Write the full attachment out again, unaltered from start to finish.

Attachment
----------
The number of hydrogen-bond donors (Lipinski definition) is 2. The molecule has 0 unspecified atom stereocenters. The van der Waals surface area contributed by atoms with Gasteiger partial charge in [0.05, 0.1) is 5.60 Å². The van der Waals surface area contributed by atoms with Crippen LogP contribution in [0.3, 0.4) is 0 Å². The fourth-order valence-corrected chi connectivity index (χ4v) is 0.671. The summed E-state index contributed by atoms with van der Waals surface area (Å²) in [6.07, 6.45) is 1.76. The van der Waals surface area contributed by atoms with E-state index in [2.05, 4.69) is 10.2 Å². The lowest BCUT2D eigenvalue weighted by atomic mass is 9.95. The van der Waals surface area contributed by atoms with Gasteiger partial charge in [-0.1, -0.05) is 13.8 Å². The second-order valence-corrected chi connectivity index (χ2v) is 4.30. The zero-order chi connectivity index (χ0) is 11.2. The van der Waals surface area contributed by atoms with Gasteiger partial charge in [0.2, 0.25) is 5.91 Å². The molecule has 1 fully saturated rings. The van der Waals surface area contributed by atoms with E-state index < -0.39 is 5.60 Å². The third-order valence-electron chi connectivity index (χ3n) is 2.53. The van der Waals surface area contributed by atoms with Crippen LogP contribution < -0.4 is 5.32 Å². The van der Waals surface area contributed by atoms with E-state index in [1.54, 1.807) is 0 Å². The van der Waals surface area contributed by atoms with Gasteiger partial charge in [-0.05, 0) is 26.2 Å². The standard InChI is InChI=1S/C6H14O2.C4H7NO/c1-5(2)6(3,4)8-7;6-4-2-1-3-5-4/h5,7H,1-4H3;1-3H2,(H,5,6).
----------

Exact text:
The number of hydrogen-bond donors (Lipinski definition) is 2. The molecule has 0 unspecified atom stereocenters. The van der Waals surface area contributed by atoms with Gasteiger partial charge in [0.05, 0.1) is 5.60 Å². The van der Waals surface area contributed by atoms with Crippen LogP contribution in [0.3, 0.4) is 0 Å². The fourth-order valence-corrected chi connectivity index (χ4v) is 0.671. The summed E-state index contributed by atoms with van der Waals surface area (Å²) in [6.07, 6.45) is 1.76. The van der Waals surface area contributed by atoms with E-state index in [2.05, 4.69) is 10.2 Å². The lowest BCUT2D eigenvalue weighted by atomic mass is 9.95. The van der Waals surface area contributed by atoms with Gasteiger partial charge in [-0.1, -0.05) is 13.8 Å². The second-order valence-corrected chi connectivity index (χ2v) is 4.30. The zero-order chi connectivity index (χ0) is 11.2. The van der Waals surface area contributed by atoms with Gasteiger partial charge in [0.2, 0.25) is 5.91 Å². The molecule has 1 fully saturated rings. The van der Waals surface area contributed by atoms with E-state index < -0.39 is 5.60 Å². The third-order valence-electron chi connectivity index (χ3n) is 2.53. The van der Waals surface area contributed by atoms with Crippen LogP contribution < -0.4 is 5.32 Å². The van der Waals surface area contributed by atoms with E-state index in [1.54, 1.807) is 0 Å². The van der Waals surface area contributed by atoms with Gasteiger partial charge in [-0.05, 0) is 26.2 Å². The standard InChI is InChI=1S/C6H14O2.C4H7NO/c1-5(2)6(3,4)8-7;6-4-2-1-3-5-4/h5,7H,1-4H3;1-3H2,(H,5,6).